Ah, look, the sun is up
Astonishing young British South Asian dancer Aakash Odedra is something to behold. Given the inestimable honour of having three new solos created for him by some of the top contemporary choreographers working in the UK (Akram Khan, Russell Maliphant and Sidi Larbi Cherkaoui) he opens his first solo show, Rising, with a work of his own.
Nritta demonstrates Odedra’s background in Kathak, a form of Indian classical dance, to mesmerising effect. He has exquisite use of the hands and incredibly fast feet; there’s one amazing sequence where his feet are pneumatically flapping up and down so quickly that he appears to be hovering several inches off the floor. His whirling turns, a feature of the whole night, are dramatically served with a minimum of fuss and his musicality is a delight.
Whereas Odedra’s hands in Nritta are a joyful form of expression, in Akram Khan’s In The Shadow Of Men, they seem to intentionally inhibit him; his whole arm appears to be coming loose at the sockets in its attempt to break away from his body. With a series of weirdly spooky squawks he painfully transforms into a stick-like insect and then a chimp before cowering back into his foetal opening position. It’s utterly compelling.
Thanks largely to Michael Hulls’ slice ‘n’ dice lighting Russell Maliphant’s Cut is a breathtaking piece. A pulsing sci-fi corridor of light creates a prison for Odedra to move seamlessly around in; a sequence that ends in the narrowest of spotlights in which he holds a back-bend for an eternity. Again, the hands play a leading part in creating ethereally thin shadows and there’s a beautiful sequence of turns that slice right through the beams of light from one side of the stage to the other.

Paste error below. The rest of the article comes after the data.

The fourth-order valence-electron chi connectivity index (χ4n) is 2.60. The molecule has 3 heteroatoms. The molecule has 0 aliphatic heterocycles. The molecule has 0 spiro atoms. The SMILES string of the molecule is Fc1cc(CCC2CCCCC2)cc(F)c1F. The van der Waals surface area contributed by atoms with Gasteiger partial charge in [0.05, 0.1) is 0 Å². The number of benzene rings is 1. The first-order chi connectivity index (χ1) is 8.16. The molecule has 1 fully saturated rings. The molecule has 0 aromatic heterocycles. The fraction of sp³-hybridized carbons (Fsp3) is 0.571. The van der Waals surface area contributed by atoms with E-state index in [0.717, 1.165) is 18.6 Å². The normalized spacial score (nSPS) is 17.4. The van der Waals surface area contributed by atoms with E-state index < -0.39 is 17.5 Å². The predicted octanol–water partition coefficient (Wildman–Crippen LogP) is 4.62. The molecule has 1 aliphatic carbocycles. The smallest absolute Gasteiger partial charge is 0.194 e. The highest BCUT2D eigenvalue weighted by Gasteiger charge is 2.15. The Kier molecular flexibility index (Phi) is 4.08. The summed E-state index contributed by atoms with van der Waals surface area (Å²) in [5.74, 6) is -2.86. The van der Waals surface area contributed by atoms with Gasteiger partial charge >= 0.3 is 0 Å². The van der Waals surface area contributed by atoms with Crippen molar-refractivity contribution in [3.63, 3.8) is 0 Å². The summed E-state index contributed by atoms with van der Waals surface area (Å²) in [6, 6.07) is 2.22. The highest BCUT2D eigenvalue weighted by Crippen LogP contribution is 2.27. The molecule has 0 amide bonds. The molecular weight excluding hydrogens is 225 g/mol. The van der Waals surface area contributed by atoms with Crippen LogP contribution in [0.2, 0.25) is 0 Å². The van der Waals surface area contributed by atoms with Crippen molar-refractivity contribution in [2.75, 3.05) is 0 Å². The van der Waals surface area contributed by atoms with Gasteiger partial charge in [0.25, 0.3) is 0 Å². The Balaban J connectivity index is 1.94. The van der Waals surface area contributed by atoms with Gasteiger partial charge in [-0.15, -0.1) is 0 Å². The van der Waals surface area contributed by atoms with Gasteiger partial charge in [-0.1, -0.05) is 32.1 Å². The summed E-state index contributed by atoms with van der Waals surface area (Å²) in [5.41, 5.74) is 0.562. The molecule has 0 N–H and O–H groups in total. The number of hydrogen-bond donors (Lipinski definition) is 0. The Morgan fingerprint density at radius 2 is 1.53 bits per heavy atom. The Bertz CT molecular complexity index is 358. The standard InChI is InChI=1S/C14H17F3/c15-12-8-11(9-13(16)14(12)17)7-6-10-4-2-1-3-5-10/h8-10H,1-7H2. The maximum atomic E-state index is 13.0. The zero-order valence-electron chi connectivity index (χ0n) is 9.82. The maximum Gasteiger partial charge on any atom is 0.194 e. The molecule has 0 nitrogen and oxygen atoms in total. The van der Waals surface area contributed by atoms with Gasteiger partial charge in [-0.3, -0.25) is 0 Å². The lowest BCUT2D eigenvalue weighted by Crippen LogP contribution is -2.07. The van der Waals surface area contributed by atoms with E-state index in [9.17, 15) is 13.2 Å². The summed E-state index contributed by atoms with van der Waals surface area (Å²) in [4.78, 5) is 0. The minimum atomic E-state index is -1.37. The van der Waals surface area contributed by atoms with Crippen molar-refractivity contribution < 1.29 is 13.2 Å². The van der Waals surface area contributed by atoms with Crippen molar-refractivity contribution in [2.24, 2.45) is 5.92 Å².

Sidi Larbi Cherkaoui’s visually stunning Constellation concludes Rising in dream-like fashion. Numerous lightbulbs are strung about the stage for Odedra to wander contemplatively amongst accompanied by a whooshing great soundtrack from Olga Wojciechowska. Eventually he settles on one bulb which he sits meditatively behind while all the others start to flash like a million ideas exploding in his head; an invigorating image on which to end.
Not only was Rising a marvellously conceived and supremely well-executed show but what impressed most was Odedra’s ability to adopt each piece’s different mood and present a total understanding of just what it was he was performing. A physically slight man with a smooth, fluid style, he has a gentle, self-effacing charisma that filled the Robin Howard Theatre and gave the distinct impression that we were witnessing someone quite extraordinary.